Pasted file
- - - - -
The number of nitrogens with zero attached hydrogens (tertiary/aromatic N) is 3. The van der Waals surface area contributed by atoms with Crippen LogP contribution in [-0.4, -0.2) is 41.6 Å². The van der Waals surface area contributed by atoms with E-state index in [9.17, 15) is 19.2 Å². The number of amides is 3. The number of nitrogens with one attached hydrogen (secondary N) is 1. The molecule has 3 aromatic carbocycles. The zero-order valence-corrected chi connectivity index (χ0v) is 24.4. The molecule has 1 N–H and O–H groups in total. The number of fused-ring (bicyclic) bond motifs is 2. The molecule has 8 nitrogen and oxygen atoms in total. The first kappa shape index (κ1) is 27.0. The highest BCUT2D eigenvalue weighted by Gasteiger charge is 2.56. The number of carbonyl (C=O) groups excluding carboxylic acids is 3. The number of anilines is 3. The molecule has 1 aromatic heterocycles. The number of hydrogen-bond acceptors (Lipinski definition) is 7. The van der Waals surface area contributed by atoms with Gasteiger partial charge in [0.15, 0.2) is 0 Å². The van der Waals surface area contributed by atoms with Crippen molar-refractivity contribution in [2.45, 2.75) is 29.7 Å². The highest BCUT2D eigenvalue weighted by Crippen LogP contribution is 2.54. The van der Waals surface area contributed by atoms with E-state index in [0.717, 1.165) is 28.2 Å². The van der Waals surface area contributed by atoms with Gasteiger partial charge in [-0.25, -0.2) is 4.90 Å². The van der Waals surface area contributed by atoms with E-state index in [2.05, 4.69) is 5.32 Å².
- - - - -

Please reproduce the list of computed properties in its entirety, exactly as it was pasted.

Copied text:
The number of nitrogens with zero attached hydrogens (tertiary/aromatic N) is 3. The van der Waals surface area contributed by atoms with Crippen LogP contribution in [-0.4, -0.2) is 41.6 Å². The van der Waals surface area contributed by atoms with E-state index in [9.17, 15) is 19.2 Å². The number of amides is 3. The number of nitrogens with one attached hydrogen (secondary N) is 1. The molecule has 3 aromatic carbocycles. The zero-order valence-corrected chi connectivity index (χ0v) is 24.4. The molecule has 1 N–H and O–H groups in total. The number of fused-ring (bicyclic) bond motifs is 2. The molecule has 8 nitrogen and oxygen atoms in total. The first kappa shape index (κ1) is 27.0. The highest BCUT2D eigenvalue weighted by Gasteiger charge is 2.56. The number of carbonyl (C=O) groups excluding carboxylic acids is 3. The number of anilines is 3. The molecule has 1 aromatic heterocycles. The number of hydrogen-bond acceptors (Lipinski definition) is 7. The van der Waals surface area contributed by atoms with Gasteiger partial charge in [0.15, 0.2) is 0 Å². The van der Waals surface area contributed by atoms with Crippen molar-refractivity contribution in [2.45, 2.75) is 29.7 Å². The highest BCUT2D eigenvalue weighted by Crippen LogP contribution is 2.54. The van der Waals surface area contributed by atoms with E-state index in [0.717, 1.165) is 28.2 Å². The van der Waals surface area contributed by atoms with Gasteiger partial charge in [-0.25, -0.2) is 4.90 Å². The van der Waals surface area contributed by atoms with E-state index in [2.05, 4.69) is 5.32 Å².